Road works may be cut

Public expectations may have to evolve if ballooning infrastructure costs are to be trimmed

Public expectations may have to evolve if ballooning infrastructure costs are to be trimmed.

The City of Vernon is currently in the midst of an integrated transportation framework that will look at road reconstruction and maintenance.

“We want to chip some of the costs off,” said Michael Trickey, with consulting firm Strategic Infrastructure Management.

However, that may mean residents will see road widths narrow, shoulders may shrink and curbs and gutter could go from concrete to asphalt.

Mayor Rob Sawatzky admits that dealing with public expectations could be a challenge.

“The issue gets complex with the size of the vehicles on residential streets — quarter-ton trucks instead of smaller cars,” he said.

The city has $375 million in road assets and there is a $40 million backlog in work.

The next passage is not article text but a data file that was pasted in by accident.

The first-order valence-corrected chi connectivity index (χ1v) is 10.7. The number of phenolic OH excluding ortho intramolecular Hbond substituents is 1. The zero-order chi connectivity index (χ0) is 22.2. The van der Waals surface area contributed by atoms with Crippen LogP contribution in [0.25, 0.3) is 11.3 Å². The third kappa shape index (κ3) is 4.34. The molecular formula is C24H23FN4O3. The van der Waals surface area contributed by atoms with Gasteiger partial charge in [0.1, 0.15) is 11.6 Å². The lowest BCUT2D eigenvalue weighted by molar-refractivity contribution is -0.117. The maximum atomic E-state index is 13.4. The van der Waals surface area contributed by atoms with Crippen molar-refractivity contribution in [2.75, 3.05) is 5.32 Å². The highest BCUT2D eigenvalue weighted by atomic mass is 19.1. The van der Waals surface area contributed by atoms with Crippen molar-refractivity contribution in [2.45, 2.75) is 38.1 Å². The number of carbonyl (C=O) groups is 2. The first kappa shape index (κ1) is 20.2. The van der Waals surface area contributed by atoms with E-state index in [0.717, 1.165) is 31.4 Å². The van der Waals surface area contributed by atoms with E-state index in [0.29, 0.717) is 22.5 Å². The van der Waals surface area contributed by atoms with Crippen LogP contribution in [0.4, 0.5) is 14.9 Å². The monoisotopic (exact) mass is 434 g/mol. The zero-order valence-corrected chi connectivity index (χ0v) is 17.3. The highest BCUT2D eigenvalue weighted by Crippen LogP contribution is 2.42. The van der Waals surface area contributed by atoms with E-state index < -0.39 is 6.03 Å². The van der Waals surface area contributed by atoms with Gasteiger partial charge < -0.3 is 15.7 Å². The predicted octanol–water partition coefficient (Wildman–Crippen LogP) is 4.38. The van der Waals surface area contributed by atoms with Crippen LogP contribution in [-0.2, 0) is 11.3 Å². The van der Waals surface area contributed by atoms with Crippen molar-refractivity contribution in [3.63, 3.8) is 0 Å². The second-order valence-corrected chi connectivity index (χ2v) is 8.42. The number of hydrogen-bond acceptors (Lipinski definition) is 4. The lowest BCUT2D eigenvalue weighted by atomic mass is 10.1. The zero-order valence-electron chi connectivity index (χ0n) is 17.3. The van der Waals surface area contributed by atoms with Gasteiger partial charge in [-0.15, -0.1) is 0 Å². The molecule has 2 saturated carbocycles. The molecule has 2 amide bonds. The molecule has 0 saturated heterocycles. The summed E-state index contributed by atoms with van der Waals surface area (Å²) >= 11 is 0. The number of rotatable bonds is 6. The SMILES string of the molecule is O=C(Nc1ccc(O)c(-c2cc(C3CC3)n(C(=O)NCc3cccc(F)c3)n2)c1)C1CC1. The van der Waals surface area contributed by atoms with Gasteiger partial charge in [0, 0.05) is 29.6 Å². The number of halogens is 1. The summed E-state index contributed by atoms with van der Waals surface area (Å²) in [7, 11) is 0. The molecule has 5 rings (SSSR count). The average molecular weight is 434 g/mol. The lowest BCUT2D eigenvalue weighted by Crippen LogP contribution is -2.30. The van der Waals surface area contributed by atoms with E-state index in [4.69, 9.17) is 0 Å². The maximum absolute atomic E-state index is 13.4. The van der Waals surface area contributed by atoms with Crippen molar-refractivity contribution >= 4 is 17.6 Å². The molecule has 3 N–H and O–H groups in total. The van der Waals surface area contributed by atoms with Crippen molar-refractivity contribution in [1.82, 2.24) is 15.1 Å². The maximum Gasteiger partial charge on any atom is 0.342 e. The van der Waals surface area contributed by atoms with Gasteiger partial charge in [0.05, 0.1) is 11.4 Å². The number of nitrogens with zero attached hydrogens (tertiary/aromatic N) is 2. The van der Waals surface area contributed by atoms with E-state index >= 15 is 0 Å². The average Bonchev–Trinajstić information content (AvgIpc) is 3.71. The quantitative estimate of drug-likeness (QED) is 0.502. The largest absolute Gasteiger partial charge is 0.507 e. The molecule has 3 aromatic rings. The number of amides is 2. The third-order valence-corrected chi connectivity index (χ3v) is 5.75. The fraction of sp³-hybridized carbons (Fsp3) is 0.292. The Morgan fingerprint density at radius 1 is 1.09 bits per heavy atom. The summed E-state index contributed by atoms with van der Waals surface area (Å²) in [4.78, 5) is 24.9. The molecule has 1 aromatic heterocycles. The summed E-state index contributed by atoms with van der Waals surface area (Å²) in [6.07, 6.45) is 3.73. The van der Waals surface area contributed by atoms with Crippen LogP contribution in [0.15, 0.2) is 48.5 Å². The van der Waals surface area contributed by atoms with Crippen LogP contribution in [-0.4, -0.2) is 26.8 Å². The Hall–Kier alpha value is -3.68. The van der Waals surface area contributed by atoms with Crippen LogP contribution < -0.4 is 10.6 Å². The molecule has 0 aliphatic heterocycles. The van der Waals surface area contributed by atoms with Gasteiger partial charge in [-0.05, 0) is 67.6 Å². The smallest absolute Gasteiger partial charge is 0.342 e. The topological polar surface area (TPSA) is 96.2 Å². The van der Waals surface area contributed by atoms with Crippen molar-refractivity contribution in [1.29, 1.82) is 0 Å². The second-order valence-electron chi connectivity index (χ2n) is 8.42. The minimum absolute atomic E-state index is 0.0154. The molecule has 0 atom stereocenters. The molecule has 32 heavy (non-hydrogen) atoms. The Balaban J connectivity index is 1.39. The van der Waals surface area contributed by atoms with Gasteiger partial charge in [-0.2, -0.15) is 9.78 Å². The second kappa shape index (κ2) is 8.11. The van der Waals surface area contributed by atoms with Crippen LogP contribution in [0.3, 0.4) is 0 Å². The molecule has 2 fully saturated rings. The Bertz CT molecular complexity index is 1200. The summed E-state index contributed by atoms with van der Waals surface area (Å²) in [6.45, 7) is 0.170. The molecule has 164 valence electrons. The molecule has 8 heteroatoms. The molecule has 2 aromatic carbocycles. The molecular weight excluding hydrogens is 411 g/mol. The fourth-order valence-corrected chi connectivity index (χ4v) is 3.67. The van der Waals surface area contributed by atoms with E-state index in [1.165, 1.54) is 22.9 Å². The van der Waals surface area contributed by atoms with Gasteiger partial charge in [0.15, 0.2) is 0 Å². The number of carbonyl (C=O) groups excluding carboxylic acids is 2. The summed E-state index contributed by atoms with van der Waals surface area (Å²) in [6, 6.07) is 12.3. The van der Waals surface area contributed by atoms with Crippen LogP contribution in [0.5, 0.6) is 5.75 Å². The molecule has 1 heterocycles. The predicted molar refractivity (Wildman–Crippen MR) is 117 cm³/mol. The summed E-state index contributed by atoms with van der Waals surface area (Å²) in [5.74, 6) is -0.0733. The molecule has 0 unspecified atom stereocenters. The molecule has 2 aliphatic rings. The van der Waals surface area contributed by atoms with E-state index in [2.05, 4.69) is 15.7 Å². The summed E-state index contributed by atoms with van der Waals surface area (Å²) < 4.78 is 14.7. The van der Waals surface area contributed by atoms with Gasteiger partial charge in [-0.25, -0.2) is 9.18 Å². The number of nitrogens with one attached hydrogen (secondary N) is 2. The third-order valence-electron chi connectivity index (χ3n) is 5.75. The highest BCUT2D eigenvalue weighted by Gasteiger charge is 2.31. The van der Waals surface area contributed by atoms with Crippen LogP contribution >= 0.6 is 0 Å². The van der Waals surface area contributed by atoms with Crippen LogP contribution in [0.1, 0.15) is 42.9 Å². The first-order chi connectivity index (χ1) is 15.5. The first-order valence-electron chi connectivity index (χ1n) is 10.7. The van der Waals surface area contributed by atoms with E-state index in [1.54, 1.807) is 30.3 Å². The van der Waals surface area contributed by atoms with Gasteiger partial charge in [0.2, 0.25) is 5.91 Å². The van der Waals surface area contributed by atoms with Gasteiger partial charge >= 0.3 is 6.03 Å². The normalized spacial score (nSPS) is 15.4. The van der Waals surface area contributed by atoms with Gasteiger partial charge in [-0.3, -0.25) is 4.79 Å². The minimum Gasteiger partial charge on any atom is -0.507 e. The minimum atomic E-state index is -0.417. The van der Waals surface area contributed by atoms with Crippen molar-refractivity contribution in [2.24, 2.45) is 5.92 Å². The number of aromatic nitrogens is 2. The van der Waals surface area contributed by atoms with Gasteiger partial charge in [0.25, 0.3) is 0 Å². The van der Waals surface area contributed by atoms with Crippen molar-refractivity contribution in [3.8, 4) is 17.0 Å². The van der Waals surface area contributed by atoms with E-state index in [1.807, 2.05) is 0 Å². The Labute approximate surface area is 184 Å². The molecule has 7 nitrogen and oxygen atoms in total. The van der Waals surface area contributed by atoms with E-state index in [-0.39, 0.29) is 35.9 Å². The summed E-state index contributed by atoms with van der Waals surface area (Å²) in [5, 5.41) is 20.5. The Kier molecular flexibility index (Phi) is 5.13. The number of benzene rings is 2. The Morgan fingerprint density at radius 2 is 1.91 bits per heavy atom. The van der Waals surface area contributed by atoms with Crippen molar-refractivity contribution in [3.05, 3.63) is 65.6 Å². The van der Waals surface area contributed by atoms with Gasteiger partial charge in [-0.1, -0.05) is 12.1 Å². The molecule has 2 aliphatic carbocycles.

“Cost containment is so important. It’s not about raising taxes people don’t have,” said Trickey.

Trickey says there is a need to look at the specific function of a road and to not over-design.

“How many lanes do there have to be? How many shoulders? Does there have to be a bike path?” he said, adding that maintenance factors to consider are landscaping, snow storage and street lighting.

“Every time you do a road, you need to ask, ‘How is it impacting my maintenance costs?’”

It’s expected the integrated transportation framework will be presented to council for consideration in February.

“It gives me a sense of confidence in what we’re trying to do,” said Coun. Juliette Cunningham.

Sawatzky believes it is important for the city to look at reducing costs instead of just relying on increasing taxes.


“It’s essential to manage infrastructure in an affordable manner,” he said.